Kalbfleisch, of Rostock, who likewise serves the cause of palaeography by
accompanying his texts with complete photographic fac-similes.u One of
them is from a papyrus in the British Museum, consisting of three fairly
complete columns in a small hand of the late first or second century, and
dealing with methods of treatment of a dislocated jaw. Prof. Kalbueisch
has skilfully restored the mutilated text and added short explanations.
The other text, from a small fragment at Berlin, deals with artificial aids
to the act of purgation. The writing is a small, neat uncial, which cannot
be later than the first century. Yet another medical fragment is
published by Prof. Nicole, from the Geneva Papyri, being a sort of
catechism, containing definitions of surgical terms.13
Two re-publications of literary texts from papyri also deserve notice.
Mr. J. G. Smyly13 has re-edited with characteristic care the interesting
fragment of a Greek romance, descriptive of a storm at sea, which was
originally published by Prof. Mahaffy (cf. Arch. Report, 1896-7) ; and
Prof. V. Jemstedt14 has published (in Russian) a new and considerably
extended text of the fragment of a library catalogue, which originally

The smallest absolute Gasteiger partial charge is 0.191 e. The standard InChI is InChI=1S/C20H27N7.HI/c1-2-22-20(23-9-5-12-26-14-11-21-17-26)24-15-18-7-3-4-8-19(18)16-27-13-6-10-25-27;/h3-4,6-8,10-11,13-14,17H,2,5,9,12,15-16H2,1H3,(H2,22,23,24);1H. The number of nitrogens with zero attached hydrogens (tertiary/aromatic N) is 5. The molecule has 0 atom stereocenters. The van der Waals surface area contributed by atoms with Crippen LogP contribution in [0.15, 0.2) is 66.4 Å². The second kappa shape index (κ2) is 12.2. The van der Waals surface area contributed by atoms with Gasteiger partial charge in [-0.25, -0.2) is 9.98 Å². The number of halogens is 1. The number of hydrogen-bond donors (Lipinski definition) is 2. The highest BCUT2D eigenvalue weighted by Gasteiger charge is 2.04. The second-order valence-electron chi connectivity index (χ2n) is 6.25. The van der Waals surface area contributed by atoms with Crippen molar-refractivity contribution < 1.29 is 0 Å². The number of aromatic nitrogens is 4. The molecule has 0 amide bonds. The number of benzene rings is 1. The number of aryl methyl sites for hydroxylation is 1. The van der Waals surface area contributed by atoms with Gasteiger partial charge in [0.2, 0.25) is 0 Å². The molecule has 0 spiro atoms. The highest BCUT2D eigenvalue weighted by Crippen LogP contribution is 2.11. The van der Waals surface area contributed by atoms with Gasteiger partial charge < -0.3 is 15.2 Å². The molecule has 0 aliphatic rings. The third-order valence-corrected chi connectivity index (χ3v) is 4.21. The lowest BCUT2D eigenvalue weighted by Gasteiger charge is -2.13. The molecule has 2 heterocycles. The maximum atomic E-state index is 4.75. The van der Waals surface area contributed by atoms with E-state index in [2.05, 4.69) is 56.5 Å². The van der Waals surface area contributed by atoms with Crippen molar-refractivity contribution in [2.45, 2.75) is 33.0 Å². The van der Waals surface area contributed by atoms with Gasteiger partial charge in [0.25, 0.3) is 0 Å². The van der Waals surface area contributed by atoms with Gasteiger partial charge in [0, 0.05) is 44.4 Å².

appeared in the Rheinisches Museum for 1866. Among the books men-
tioned in it is Aristotle's 'ABrjvcUmv HoXtreia, also his UoXireia
Neo7ro[Xi7w^], and various other works, mostly philosophical.
Turning to papyri of a non-literary character, it is an unusual experience
to have no volume from Messrs. Grenfell and Hunt to mention. This is
not due to any want of material, but, on the contrary, to an excess of it.
There are enough Oxyrhynchus Papyri still untouched to furnish several
volumes ; but for the present these are put aside in order to deal with the
papyri found at Tebtunis in 1900. There are enough of these, too, to fill
several volumes; and a large first volume, containing a number of
documents of considerable length of the Ptolemaic period, will probably
have appeared before this Report, though too late for notice in it. This
volume will be issued alike for the University of California, which provided
the funds for the excavation, and for the Graeco-Roman branch of the
Egypt Exploration Fund, the subscribers to which receive it in return for
two years' subscription (1900-1 and 1901-2). Subsequently the publi-
cation of the papyri belonging to the Fund will be resumed.
Under these circumstances, almost all that there is to mention in the
way of publication of non-literary texts during the period under review is
the two new parts of the Berlin Griechisclie Urkunden.15 These, which
bring the third volume near its completion, contain sixty-seven documents,
making the total hitherto published amount to 968. The first part is edited
by Dr. Schubart, and perhaps the most notable text in it is that (No. 913)